In soccer, as in other sports, there is a concern about both the adequate recognition of concussions during practice and play and the underreporting of concussions by athletes. The US Soccer Federation has taken a proactive stance on addressing concussion in youth soccer by developing the “Recognize to Recover” program.6 Recognize to Recover is the US Soccer Federation’s “comprehensive player health and safety program aimed at promoting safe play and reducing injuries in soccer players of all ages.” The website provides an educational video geared toward players, along with links to concussion assessment tools, the US Soccer Federation Concussion Protocol, and US Soccer Federation-Centers for Disease Control fact sheets for athletes, parents, and coaches.6

A challenge for all sports is allowing adequate evaluation of a suspected concussion by properly trained healthcare professionals. The 2017 Berlin Concussion in Sport Group position paper stated, “when a concussion is suspected, the athlete should be removed from the sporting environment and a multimodal assessment should be conducted in standardized fashion (eg, Sport Concussion Assessment Tool- 5th edition). Sporting bodies should allow adequate time to conduct this evaluation.”7 However, the International Federation of Football Association (FIFA) rules limit substitutions to 3 over the course of the game, which can make a thorough evaluation of players difficult as trainers and coaches are under increased pressure to quickly determine whether to use one of their valuable substitutions. Fortunately, the National Collegiate Athletic Association (NCAA) soccer has mitigated this issue by allowing unlimited substitutions during matches, and high school teams generally follow similar rules.

One of the goals of any safety education program is not only to raise the awareness of the signs and symptoms of concussion by all those involved in the sport, but also to increase the number of athletes who self-report their symptoms and decrease those who hide any possible concussions. A study found that a majority (58.6%) of middle school soccer players continued to play while experiencing concussion symptoms.5 However, in a very recent (not yet published) study, 92% of US Soccer Federation players reported that they did seek out a medical evaluation for their concussion.8 This is certainly a positive sign and further research needs to clarify what methods of education or training will maintain this level of self-reporting in soccer players.

There has also been an increased focus on understanding the mechanism of injury of concussions. In soccer, concussions can occur from player-to-player contact, contact with the player surface, contact with playing apparatus (eg, goal posts) and non-contact mechanisms. While there has been a focus on concussions from heading the ball, player-to-player contact is the most common cause of concussions. A 2017 study of 7- to 12-year-old soccer players in 4 European countries found that about 1 out of 10 concussions were caused by heading the ball.9 Comstock and colleageues10 found slightly higher numbers, roughly 25% to 30% (depending on gender), but 70% to 78% (again depending on gender) of those were caused by player-to-player contact rather than contact with the ball.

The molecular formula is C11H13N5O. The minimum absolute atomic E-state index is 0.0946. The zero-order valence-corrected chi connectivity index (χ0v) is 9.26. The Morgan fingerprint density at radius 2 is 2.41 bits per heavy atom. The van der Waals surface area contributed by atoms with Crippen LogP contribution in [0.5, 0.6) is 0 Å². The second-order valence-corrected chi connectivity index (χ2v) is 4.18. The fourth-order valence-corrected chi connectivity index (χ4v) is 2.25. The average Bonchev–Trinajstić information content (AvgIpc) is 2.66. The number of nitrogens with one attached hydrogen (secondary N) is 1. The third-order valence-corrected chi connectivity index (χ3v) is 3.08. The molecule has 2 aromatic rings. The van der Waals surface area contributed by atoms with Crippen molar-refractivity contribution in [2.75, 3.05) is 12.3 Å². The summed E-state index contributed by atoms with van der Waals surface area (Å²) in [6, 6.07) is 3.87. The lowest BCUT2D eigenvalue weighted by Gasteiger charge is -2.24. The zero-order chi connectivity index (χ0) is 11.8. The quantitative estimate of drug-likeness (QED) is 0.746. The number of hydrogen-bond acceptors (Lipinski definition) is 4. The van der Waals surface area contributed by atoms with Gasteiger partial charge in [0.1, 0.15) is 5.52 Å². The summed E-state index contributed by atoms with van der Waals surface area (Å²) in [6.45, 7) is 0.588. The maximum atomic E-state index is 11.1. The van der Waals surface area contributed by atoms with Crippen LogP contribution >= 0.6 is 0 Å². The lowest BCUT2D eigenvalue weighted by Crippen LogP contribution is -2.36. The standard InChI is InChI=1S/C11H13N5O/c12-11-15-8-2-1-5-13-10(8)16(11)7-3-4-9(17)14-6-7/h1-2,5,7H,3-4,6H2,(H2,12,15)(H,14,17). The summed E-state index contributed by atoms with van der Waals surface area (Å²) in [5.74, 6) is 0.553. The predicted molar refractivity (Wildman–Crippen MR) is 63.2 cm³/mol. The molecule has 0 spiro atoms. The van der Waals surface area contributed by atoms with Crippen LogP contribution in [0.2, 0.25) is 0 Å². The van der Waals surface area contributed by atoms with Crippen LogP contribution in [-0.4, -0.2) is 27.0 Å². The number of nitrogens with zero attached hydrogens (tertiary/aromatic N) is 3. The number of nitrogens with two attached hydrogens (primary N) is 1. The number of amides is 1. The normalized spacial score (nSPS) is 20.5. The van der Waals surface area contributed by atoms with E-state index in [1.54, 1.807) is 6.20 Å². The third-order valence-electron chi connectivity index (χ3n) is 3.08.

To date there has not been any meta-analytic review evaluating the cognitive and physical symptoms associated with heading in soccer. A recent review paper stated that the “current evidence seems insufficient to support a ban of heading in children’s football (soccer).”10 However, in December 2015 the US Soccer Federation included age-specific heading limitations. Players ages 10 years and under “shall not engage in heading, either in practices or in games” and players age 11 years and 12 years should have “limited heading in practice; maximum of 30 minutes of heading training per week, with no more than 15-20 headers per player, per week.”11 US Soccer Federation officials acknowledged the limitations in the current science regarding heading in young soccer players but chose to err on the side of caution until further empirical evidence regarding the risks associated with repetitive heading is available.

The US Soccer Federation is also exploring other ways to reduce the incidence rate of concussions, including ensuring that the age-appropriate sized ball is used in practice and play, possible rule changes, evaluation of different playing surfaces, and equipment usage. To date, there is no strong evidence to support the use of mouth guards or helmets to reduce concussions in soccer. Additionally, the current data about the value of head impact sensors in soccer has not supported its widespread use.

Finally, the issue of the prevalence of chronic traumatic encephalopathy (CTE) in soccer players is beyond the scope of this article. The expert opinion from the 2017 US Soccer Federation, Major League Soccer (MLS), and National Women’s Soccer League (NWSL) conference concluded, “At present, no data exist that support that soccer participation is a risk factor for the development of neurodegenerative disease. Similarly, at this time, consistent with evidence discussed in the Berlin Concussion in Sport Group (CISG) Consensus Conference, our review suggests no causal relationship has been demonstrated between soccer and CTE pathology.”12